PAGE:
The White Sox made it clear that they wanted Alomar to work with Miguel Olivo, a catching prospect for whom the front office had high hopes. In 2003 Sandy was reunited again with Roberto, who by this time in his career was serving as a utility player for Chicago.
Alomar spent the remaining years as a backup catcher with Texas (2005), the Los Angeles Dodgers and the White Sox (2006), and the New York Mets (2007). He retired with a .273 batting average in a 20-year career. He hit 112 home runs and 249 doubles, and drove in 588 runs. He threw out just over 30 percent of baserunners, and fielded at a .991 clip at catcher for his career.
Alomar stayed with the Mets as a catching instructor in 2008 and 2009. Manny Acta was hired to replace Eric Wedge as Cleveland’s manager in 2010. Acta offered Alomar a job as his first-base coach. “I jumped at it,” said Alomar. “For me, it was coming home. No place in baseball means as much to me as Cleveland.”17
Acta was fired near the end of the 2012 season. Alomar was named interim manager, and looked to be the favorite until Terry Francona’s name was thrown into the mix of candidates. “I knew they’d hire him if he wanted the job,” said Alomar. “I don’t blame them. I understand. He’s won two World Series. He’s a heck of a guy.”18
As of 2019, Alomar was Francona’s first-base coach. Francona, who played for the Indians in 1988, was a teammate of Alomar’s in winter ball with Ponce in the Puerto Rico League. When the Indians acquired Alomar in 1989, Francona gushed at the young man’s ability. “He’s the best catcher I’ve ever played with,” said Francona. “He’s better than Gary Carter when Carter was good. Sandy might not drive in 100 runs like Carter did in his prime, but overall he’s a better ballplayer. He’s the best defensive catcher I’ve ever seen. His arm is almost incredible.”19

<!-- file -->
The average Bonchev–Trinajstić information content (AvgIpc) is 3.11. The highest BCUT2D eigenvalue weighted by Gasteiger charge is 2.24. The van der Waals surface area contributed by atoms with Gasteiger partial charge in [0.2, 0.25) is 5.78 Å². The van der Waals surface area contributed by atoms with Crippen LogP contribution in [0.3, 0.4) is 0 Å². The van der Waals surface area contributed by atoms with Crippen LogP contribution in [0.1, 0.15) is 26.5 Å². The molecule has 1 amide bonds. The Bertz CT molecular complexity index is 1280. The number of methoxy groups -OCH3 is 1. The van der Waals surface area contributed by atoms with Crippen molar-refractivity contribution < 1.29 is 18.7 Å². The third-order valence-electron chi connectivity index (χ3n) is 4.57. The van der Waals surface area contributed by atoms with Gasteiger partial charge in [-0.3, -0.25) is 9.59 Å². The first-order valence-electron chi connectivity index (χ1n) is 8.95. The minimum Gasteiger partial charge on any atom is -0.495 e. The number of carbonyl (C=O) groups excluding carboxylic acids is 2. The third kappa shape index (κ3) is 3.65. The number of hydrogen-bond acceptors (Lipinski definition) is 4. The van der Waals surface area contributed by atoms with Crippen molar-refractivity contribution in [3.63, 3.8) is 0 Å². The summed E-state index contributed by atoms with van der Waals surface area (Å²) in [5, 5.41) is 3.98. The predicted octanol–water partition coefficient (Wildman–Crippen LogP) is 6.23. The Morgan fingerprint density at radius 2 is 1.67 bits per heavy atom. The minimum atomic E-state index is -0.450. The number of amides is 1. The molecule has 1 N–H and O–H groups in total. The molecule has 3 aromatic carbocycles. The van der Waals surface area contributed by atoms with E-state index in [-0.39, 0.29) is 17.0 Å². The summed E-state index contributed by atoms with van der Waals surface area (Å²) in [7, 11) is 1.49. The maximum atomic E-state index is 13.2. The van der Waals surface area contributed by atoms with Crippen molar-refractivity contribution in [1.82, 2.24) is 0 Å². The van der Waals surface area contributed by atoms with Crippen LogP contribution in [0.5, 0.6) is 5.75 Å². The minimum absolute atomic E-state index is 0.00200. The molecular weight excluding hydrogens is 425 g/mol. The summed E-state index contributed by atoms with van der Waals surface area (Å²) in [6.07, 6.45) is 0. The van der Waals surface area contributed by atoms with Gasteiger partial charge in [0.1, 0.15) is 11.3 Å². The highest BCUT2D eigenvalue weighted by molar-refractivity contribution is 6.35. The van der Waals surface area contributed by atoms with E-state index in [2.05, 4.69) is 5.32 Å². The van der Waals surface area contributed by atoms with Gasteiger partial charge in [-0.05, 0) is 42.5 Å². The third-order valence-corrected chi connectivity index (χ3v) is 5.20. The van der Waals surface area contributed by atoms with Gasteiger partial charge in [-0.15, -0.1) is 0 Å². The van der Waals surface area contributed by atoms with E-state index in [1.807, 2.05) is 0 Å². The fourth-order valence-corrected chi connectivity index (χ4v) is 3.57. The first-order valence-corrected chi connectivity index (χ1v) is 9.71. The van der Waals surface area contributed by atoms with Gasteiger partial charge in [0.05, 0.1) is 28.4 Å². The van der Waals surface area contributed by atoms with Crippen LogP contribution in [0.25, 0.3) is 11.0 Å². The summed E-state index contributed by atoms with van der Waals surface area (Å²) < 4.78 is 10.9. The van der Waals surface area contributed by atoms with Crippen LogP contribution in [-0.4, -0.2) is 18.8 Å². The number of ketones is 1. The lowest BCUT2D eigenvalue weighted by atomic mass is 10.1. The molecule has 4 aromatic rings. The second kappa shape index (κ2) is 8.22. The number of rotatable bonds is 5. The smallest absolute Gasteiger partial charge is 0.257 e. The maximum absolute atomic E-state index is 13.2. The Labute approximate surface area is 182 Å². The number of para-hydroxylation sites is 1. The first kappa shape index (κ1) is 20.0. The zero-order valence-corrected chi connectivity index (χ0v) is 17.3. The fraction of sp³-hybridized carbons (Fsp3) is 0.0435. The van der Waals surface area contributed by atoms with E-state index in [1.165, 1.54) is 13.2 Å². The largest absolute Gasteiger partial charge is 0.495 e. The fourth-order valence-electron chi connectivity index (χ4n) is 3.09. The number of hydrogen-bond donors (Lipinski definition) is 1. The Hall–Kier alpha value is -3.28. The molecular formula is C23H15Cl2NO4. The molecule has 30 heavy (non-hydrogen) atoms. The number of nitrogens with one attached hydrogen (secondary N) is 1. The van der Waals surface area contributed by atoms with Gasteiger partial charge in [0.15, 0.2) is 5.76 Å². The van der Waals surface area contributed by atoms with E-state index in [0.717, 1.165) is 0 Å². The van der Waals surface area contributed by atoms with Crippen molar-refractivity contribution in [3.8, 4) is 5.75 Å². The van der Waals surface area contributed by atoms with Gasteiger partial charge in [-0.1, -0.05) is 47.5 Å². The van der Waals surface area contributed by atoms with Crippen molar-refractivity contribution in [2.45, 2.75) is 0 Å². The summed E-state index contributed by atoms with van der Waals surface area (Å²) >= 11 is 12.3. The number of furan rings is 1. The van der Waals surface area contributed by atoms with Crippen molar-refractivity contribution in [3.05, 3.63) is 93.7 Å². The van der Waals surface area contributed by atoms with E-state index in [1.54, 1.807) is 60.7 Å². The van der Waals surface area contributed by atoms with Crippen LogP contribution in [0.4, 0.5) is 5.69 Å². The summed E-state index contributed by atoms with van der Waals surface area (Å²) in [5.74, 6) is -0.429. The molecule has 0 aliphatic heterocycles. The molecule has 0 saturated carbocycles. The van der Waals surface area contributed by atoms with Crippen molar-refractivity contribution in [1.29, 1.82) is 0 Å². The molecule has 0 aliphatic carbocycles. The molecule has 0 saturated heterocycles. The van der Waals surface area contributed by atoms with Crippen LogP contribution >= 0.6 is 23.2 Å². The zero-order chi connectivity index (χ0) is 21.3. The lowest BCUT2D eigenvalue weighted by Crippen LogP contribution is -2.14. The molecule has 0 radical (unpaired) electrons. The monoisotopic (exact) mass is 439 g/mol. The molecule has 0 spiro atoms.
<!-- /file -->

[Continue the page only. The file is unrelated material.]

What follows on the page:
When Francona insisted that Sandy Alomar be a part of his staff, he knew exactly what he was getting. Even way back when.
Last revised: June 1, 2018
This biography appeared in “Puerto Rico and Baseball: 60 Biographies” (SABR, 2017), edited by Bill Nowlin and Edwin Fernández. It also appeared in “1995 Cleveland Indians: The Sleeping Giant Awakes” (SABR, 2019), edited by Joseph Wancho.
1 Bill Livingston, “Sweet Sandy! AL Triumphs on Alomar Blast,” Cleveland Plain Dealer, July 9, 1997: 1A.
2 Mel Antonen, “Sandy Alomar’s Streak Hits 30,” USA Today, July 7, 1997: 1C.
3 Paul Hoynes, “Sandy Steals the Show; Alomar’s Home Run Lifts AL,” Cleveland Plain Dealer, July 9, 1997: 1D.
6 “Sweet Sandy.”
7 Chuck Johnson, “Alomar Sons Deepen Roots in Baseball,” USA Today, July 13, 1990: 2C.
10 “Big League Awards in the Minors,” The Sporting News, December 5, 1988: 46.
11 Barry Bloom, “Alomar Hopes That His ‘First’ Won’t Last,” The Sporting News, December 4, 1989: 52.
13 Sheldon Ocker, “Alomar More Than Lives Up to Hype,” The Sporting News, July 2, 1990: 12.
14 Paul Hoynes, “It’s Unanimous! Indians Catcher Alomar Is Rookie of the Year,” Cleveland Plain Dealer, November 8, 1990: 1F.
15 Paul Hoynes, “Deep Thunder Alomar Homers Twice at Bottom of Order,” Cleveland Plain Dealer, July 21, 1995: 1D.
16 Nancy Armour (Associated Press), “Sandy Ready to Teach,” Elyria (Ohio) Chronicle-Telegram, March 3, 2003: C4.
17 Terry Pluto, “Playing, Coaching for Tribe ‘Paradise,’ Cleveland Plain Dealer, April 3, 2013: C3.
19 “Alomar Draws Praise From Former Mate,” The Sporting News, March 19, 1990: 30.